Vice-Provost, (Equity, Diversity and Inclusion)

The vice-provost (equity, diversity, and inclusion) is the member of Memorial’s senior leadership team who is responsible for advancing equity, diversity, and inclusion at Memorial, in collaboration with senior administrative, academic and student leaders, as well as with the broader university community. 

The vice-provost (equity, diversity, and inclusion) reports to the provost and vice-president (academic).

Dr. Delores Mullings became Memorial’s inaugural vice-provost (equity, diversity, and inclusion) in August 2021.

Dr. Mullings has worked in community organizations providing resources and services to individuals with complex lived experiences including those who are survivors of war, torture, hate crimes, violent crimes and genocide, as well as poverty and homelessness.

She brings more than 35 years of human rights, equity and inclusion experience in not-for-profit organizations and academia. In her capacity as program coordinator, peer counsellor and frontline worker, she spearheaded and contributed to organizational change locally and provincially in the anti-violence and child welfare fields.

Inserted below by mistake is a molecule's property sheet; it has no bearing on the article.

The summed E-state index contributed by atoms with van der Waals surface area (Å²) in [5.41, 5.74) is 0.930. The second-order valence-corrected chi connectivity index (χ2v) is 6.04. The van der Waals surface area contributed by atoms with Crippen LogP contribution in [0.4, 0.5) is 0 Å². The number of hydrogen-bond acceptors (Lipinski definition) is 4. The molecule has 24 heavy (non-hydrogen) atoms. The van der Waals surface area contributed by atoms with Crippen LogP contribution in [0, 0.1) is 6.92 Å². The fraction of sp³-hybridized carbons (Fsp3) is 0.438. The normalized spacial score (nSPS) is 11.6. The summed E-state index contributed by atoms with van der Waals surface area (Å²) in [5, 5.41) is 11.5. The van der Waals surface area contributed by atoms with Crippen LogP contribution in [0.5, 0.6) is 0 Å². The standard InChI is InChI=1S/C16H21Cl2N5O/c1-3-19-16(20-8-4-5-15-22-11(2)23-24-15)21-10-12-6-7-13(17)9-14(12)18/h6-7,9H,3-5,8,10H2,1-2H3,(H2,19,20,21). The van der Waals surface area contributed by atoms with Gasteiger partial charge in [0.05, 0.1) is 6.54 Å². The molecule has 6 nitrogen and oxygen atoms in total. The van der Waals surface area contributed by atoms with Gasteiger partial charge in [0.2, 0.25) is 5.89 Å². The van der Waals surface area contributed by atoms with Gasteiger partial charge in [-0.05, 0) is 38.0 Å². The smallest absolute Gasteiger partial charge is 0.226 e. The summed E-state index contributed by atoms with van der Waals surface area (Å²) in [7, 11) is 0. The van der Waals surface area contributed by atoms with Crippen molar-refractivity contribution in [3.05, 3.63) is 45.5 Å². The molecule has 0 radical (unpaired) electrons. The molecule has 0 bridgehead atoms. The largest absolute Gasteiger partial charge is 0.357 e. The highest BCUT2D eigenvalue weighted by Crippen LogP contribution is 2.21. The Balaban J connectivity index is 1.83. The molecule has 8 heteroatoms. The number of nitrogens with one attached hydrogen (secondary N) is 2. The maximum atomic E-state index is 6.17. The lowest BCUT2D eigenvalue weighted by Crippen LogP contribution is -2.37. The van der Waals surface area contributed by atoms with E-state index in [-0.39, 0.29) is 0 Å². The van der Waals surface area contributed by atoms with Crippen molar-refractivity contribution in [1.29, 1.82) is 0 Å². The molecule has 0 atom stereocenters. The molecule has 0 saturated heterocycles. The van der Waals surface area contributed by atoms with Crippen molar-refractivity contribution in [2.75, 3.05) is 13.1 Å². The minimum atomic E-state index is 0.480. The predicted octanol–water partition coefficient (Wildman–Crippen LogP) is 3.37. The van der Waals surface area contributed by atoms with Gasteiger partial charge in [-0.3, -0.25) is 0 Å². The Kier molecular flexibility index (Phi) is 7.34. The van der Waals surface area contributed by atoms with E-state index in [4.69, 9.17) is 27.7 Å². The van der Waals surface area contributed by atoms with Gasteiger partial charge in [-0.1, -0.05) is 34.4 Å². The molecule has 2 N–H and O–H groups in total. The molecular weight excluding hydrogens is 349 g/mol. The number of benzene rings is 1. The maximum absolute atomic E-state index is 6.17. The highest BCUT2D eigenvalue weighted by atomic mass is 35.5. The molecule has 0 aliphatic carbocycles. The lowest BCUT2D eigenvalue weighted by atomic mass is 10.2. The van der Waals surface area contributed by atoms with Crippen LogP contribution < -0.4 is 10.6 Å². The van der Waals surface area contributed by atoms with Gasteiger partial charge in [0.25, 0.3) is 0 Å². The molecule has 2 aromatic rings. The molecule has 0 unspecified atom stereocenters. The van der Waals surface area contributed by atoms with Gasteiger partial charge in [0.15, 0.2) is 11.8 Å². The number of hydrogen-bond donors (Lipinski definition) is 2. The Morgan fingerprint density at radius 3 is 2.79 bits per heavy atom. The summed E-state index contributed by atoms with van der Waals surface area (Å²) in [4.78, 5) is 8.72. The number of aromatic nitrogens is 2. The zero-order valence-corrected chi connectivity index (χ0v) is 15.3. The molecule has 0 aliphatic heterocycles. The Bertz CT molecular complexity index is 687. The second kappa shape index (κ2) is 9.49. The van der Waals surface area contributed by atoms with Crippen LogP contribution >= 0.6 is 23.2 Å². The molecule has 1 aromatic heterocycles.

She brings a wealth of experience working with immigrants and refugees; children, youth and older adults; Black, Indigenous and racialized people; and people of different gender, sexual orientation and ability.

Dr. Mullings began her journey at Memorial as assistant professor in 2009 and progressed to associate professor and interim associate dean of undergraduate programs. She is also the former chair in teaching and learning in the School of Social Work and the recipient of the President’s Award for Outstanding Teaching (Faculty). Her interdisciplinary scholarship explores decolonizing post-secondary education, mothering and parenting, mental health and wellness, LGBTQ+ concerns, settlement and integration, elders/older adults and adults living with or vulnerable to HIV using critical pedagogies, including anti-Black racism, Afrocentric theory and critical race theory.

Her research, funded by the Social Sciences and Humanities Research Council, Public Health Agency of Canada and Immigration, Refugee and Citizenship Canada, resulted in numerous publications that have been disseminated in communities, journals and books.